By TOMIE LUNSFORD
Telegram Staff Writer
The horse gets tamed, but it's not because of anything the cowboy whispers.
'It's a body language thing,' said Paul Daily, founder of Wild Horse Ministries. 'I guess they call me the horse whisperer because of the movie, to give it some glit and glam, but I ain't about that. I'm about God.'
In a one-man, one-horse show called, 'The Round Pen of Life,' Daily says he demonstrates how the horse-trainer relationship is the same as the man-God relationship.
'The way the horse kicks and fusses, that's me, and it's you too, if you'll be honest. A horse is a mirror with hair on it,' Daily said, explaining. 'He fights until he's sure he can trust you and then when he figures out you're not all that bad, he'll calm down and do as the trainer says.'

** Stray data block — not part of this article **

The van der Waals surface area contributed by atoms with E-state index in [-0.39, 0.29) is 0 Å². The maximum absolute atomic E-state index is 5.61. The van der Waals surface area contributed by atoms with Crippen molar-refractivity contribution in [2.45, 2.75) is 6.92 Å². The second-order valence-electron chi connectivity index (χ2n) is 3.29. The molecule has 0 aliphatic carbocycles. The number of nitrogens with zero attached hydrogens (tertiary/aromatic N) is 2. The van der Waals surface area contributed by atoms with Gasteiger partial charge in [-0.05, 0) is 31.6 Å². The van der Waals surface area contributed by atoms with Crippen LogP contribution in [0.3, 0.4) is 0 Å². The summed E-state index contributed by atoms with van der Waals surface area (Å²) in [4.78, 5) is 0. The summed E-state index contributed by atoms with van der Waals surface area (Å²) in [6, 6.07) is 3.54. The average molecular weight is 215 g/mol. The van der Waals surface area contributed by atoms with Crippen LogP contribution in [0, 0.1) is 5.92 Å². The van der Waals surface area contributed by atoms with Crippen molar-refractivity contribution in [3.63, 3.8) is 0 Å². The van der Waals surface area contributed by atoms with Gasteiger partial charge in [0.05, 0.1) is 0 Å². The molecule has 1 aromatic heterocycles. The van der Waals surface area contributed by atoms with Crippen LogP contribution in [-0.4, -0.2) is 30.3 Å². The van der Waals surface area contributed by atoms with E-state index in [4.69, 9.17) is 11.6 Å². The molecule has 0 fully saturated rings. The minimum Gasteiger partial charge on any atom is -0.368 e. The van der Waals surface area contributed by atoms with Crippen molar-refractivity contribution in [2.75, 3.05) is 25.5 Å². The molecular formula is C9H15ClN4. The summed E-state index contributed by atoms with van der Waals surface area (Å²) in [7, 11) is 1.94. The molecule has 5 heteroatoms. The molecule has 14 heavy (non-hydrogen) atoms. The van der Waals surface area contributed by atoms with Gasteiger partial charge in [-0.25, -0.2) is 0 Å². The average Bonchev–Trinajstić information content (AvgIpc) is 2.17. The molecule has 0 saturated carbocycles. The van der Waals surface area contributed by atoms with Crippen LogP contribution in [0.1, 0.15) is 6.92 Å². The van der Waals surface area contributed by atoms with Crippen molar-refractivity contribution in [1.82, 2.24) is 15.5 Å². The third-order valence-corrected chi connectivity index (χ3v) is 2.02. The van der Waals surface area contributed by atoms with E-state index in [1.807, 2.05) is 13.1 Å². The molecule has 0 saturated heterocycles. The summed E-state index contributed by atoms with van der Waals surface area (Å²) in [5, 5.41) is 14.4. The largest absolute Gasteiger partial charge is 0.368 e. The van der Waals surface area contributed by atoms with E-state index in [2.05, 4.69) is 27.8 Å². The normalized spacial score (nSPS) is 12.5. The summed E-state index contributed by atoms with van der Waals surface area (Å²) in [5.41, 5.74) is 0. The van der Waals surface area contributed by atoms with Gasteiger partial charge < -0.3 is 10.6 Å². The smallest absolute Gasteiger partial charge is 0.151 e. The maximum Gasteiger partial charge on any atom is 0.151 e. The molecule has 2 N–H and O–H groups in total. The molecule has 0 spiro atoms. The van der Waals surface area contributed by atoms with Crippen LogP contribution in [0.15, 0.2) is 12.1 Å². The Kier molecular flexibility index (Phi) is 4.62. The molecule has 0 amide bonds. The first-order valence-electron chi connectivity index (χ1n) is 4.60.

The roles of the trainer and God are therefore similar, Daily said. Both have nothing but love aimed at their student. 'He has the horse's best interests at heart. He wants that horse to be valuable and work because he wants it. He doesn't want to force him,' Daily said. 'That's just like us. The devil can have us think God's gonna bind us and overpower us, but He's not. He's here to set us free. He's here because he loves us and because he wants us to be valuable too.'
The Christian wrangler's headed for Belton today. He's got two shows planned for Sunday and Monday at the Bell County Expo Center.
It was the Chisolm Trail Chapter of the Fellowship of Christian Cowboys that invited him.
'It's an impressive program,' said Billy Curb of Killeen, chapter president. 'We saw it last year at the Little Hall arena and thought it was great. We wanted it to be available to the local folks.'